There is not a bad cut on this album. Besides the previously mentioned tracks “At The Station” is classic Walsh and anyone that is a fan of his music will find great joy in hearing this in such a clear and crisp format. This is Joe in his element and providing another very strong solo album. When you think the album is closed out when “Life’s Been Good” tails off, wait, there is a very interesting a funny segment that takes you out. All I can say is beware of the “Flock of Waa Waa’s.” This is one part of this album I totally forgot about after all these years. And by the way, if you are not familiar with the history of Walsh, that particular is track is spot-on autobiographical as it was prior to him getting sober.

There is still time to grab this classic Walsh solo album for your music fan before the supplies run out. They are numbered limited editions. This is good time of year to think about a great stocking stuffer and what a surprise it would be to be able to find this gold CD tucked in between your sweet favorites this year.

March 27, 2013 Posted by | Joe Walsh But Seriously Folks | | Leave a comment

Led Zeppelin You Really Got Me (Orlando, August 1971)


Civic Auditorium, Orlando, FL – August 31st, 1971

Disc 1: Intro., Immigrant Song, Heartbreaker, Since I’ve Been Loving You, Dazed And Confused, Black Dog, Stairway To Heaven, Celebration Day

Disc 2: That’s The Way, Going To California, What Is And What Should Never Be, Moby Dick, Whole Lotta Love (including Boogie Chillun’, My Baby Left Me, Mess O’Blues), organ solo, Thank You

Led Zeppelin’s seventh tour of North America is one of the all time greats with the consistency and inventiveness in performance. Every document from this era is an essential title to own no matter how obscure or fragmentary (and for some of the shows all we have are frustrating fragments).

An incomplete audience tape for their August 31st Orlando show was first released as Orlando Madness Volume 1 (H&Y Records HY-002) (“Introduction” to “Black Dog”) and Orlando Madness Volume 2 (H & Y Records HY-003) (“Stairway To Heaven” to “Moby Dick”). These were copied by Lemon Song Records of Japan as Welcome To Disneyland Part 1 (Lemon 7201) and Welcome To Disneyland Part 2 (Lemon 7202). The sound quality is only fair to good but is listenable if you put effort into it.

One of the highlights in 2003 was Empress Valley’s finding and releasing an incomplete soundboard for this show which contains material missing from the audience, namely the “Whole Lotta Love” medley and one encore “Thank You” contained on the release. They released two versions of Florida Sunshine (EVSD-225/226/227/228), a limited edition four disc set with a redaction of the soundboard and audience on the first two discs and the audience alone on the second two.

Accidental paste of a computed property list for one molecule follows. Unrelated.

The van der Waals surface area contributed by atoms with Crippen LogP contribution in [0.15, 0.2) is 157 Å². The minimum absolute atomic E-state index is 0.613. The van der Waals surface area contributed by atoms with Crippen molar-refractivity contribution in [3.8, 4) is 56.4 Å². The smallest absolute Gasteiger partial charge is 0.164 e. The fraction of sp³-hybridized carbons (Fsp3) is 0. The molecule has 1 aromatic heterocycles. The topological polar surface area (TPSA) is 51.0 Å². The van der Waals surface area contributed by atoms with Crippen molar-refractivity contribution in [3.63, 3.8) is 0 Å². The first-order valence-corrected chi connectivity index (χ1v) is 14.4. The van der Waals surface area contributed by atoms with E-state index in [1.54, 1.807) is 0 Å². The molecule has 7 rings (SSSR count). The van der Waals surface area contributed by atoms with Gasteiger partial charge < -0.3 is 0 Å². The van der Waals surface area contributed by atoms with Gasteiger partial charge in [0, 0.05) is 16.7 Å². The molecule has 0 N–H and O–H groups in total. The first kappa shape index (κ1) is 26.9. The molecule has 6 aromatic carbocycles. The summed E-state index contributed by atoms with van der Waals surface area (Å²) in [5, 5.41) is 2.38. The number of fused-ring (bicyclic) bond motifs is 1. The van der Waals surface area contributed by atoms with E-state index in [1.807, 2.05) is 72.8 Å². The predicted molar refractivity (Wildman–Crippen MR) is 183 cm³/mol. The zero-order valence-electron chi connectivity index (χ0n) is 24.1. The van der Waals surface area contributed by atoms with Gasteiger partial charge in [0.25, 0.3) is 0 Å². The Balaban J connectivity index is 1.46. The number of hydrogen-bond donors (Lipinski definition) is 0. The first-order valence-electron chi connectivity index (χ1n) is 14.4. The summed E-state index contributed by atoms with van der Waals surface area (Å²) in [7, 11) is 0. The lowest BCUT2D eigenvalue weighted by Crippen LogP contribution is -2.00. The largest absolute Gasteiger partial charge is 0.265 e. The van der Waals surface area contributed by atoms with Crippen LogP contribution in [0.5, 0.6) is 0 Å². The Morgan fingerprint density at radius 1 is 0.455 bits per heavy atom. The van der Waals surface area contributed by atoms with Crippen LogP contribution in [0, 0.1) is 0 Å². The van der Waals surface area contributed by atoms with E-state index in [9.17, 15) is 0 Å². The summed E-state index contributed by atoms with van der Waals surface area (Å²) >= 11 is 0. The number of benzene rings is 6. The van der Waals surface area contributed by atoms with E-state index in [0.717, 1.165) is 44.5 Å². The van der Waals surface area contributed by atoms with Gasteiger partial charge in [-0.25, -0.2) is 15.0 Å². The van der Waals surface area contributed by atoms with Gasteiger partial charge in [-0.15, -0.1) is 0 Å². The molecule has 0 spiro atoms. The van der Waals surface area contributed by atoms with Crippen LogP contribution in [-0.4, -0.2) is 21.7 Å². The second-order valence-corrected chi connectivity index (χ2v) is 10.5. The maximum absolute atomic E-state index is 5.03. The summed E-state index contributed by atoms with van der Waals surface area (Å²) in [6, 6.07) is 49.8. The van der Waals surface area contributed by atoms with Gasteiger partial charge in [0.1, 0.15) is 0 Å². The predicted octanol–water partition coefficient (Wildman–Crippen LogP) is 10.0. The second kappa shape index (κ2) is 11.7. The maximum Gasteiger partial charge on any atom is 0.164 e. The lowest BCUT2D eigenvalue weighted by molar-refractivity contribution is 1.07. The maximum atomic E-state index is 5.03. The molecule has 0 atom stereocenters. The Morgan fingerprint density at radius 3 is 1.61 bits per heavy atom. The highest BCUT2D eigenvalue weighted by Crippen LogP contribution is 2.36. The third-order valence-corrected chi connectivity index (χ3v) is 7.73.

The normal version was the first two discs with the two sources together. Orlando Magic (ZP033-29A/B) on Eelgrass is a copy of the two-disc set. You Really Got Me, the latest on Akashic Records, follows suit and presents as complete a concert as possible with the two sources edited together and sounds more clear and sharp than the Empress Valley version.

The audience source is used for the introduction where the announcer is telling people to relax, sit down, turns down the house lights and brings out the band to wild applause. The soundboard picks up with Page’s brief tuning and Bonzo’s count in to “Immigrant Song”.

The audience source is used for forty-five seconds at 3:20 in “Dazed & Confused”, for “Celebration Day”, acoustic set and for the first ninety seconds of “What Is And What Should Never Be” where the soundboard comes back in and runs to the end with a major cut in “Whole Lotta Love”.

The quality of the soundboard tape is much better than the September 9th Virginia tape which is the only other soundboard to surface from this tour. It is in stereo, not mono, and has a wider degree of frequencies being very detailed and lively. The audience sounds far away but the band’s comments are picked up off mic putting you right on stage with them.

The concert itself is great and contains some unique moments. At 20:46 in “Dazed & Confused” Page gets into an almost complete ”White Summer” with a wah-wah arrangement. The next album is announced as coming out in three weeks before “Black Dog” where Plant hits the first high note and then avoids it for the rest of the song.

“Stairway To Heaven” is played very close to the studio arrangement. “Celebration Day” is introduced as “one for New York” as Page slowly builds up to the introductory fanfare. “Whole Lotta Love” begins with Page playing a very chunky riff with Plant yelling for “everybody” before launching into the song. John Paul Jones plays a very delicate cocktail piano underneath Page’s theremin solo. The audience begins to move forward (who wouldn’t?!) and Plant warns, “Oh, that’s far enough. Clive. Clive. Clive!…So I’m gonna sit down…boogie chillun” calling for the roadie Clive Colson to restore order at the front of the stage.

After ”Mess O’ Blues” Page gets into an amazingly catchy and heavy riff with Plant singing improvised lyrics before the tape frustratingly cuts out. They usually played a long blues like “You Shook Me” at this point but is absent on this recording. It picks up again at the beginning of the organ solo and runs to the end of “Thank You” with the rest of the encores (normally “Communication Breakdown” and “Rock And Roll”) being absent.